US agrees to help poorer countries tackle climate change at COP 27

  • Developed countries agreed at the UN COP 27 summit to create a “loss and damage” fund for climate change.
  • The fund would compensate less developed countries that are most affected by climate change.
  • The agreement comes after 30 years of pushing back from countries like the US.

World leaders from developed countries, including the United States, agreed on Sunday to create a fund for poorer countries at the United Nations’ COP 27 climate summit in Egypt. .

According to the Times, the final agreement for a “loss and damage fund” would require 24 countries to work together to settle the details of who will contribute to the fund, who will receive funds and where the money would go – the US is looking to exclude China as one of the developing countries that could benefit from the fund.

It also adds a provision that developing countries cannot sue developed countries for these payments.

COP 27, or the Conference of the Parties, is an annual summit organized by the UN to address the negative impacts of climate change. Following the UN Framework Convention on Climate Change in 1992, the COP has met every year since 1994, making this summit the 27th.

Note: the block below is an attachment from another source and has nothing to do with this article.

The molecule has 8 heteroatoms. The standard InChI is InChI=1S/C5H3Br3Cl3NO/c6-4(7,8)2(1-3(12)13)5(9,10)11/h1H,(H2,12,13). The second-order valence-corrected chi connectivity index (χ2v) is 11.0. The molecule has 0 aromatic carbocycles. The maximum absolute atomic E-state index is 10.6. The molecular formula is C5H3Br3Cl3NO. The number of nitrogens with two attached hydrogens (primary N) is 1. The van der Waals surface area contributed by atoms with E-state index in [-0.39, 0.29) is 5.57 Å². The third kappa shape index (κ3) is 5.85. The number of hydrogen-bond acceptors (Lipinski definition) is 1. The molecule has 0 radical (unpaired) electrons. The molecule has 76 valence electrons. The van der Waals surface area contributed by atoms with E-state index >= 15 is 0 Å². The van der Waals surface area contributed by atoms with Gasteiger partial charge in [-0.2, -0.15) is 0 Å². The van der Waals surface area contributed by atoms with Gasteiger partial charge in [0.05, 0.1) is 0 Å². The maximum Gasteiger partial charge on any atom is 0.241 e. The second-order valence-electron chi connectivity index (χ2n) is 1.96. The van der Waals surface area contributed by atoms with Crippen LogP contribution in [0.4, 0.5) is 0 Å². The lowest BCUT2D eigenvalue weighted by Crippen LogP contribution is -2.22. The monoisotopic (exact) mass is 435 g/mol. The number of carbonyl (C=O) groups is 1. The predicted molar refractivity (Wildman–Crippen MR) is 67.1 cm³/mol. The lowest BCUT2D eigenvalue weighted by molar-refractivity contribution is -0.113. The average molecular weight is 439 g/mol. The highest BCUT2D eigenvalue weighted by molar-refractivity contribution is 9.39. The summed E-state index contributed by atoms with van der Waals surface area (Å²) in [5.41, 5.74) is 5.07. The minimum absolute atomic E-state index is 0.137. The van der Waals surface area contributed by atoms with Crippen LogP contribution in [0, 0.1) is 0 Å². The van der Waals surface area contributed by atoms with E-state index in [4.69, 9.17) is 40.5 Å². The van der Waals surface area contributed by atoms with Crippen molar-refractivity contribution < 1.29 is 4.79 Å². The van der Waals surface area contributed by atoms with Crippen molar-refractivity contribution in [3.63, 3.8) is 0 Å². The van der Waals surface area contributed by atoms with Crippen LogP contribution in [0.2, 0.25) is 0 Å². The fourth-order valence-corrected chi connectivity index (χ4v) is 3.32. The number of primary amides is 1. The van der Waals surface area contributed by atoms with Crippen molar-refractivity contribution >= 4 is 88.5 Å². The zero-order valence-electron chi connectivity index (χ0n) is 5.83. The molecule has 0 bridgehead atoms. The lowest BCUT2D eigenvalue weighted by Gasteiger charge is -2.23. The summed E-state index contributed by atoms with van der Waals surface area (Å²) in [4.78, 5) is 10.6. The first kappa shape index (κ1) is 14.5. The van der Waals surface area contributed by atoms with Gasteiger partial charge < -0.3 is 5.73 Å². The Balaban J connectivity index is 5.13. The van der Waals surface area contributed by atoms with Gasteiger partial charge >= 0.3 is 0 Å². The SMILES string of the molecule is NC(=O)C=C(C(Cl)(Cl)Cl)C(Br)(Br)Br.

Since the 1992 treaty, developing countries have demanded that a UN-facilitated “loss and damage fund” be put in place.

The decision will pave the way for developing countries, often least responsible for the impacts of climate change, to be compensated for losses and damages they have suffered as a result of the richest countries emitting the most greenhouse gases.

Dozens of developing countries, including small island states like Vanuatu and much of Africa, pushed the rest of the world to move forward with the fund during the two-week summit. These countries managed to get it on the official agenda for the first time at an annual COP summit, the Times reported, signaling the urgency of the agreement.

Pakistan, a country that experienced a record number of deadly floods at the end of summer this year, was one of the countries pushing for the fund.

Before this year’s summit, Scotland was the only developed country to offer to start pouring money into the “losses and damages” of other countries. Other countries, including the US, have circumvented the agreement to avoid legal repercussions – a fear experts say is misplaced.

However, developing countries in Europe changed course during this year’s climate talks, pledging millions of dollars to help developing countries combat damage and loss from climate-induced natural disasters, the Times reported. After some resistance, the US quickly agreed to the fund.

“The announcement offers hope to vulnerable communities around the world struggling to survive climate stress,” Sherry Rehman, Pakistan’s climate change minister, told the Times.

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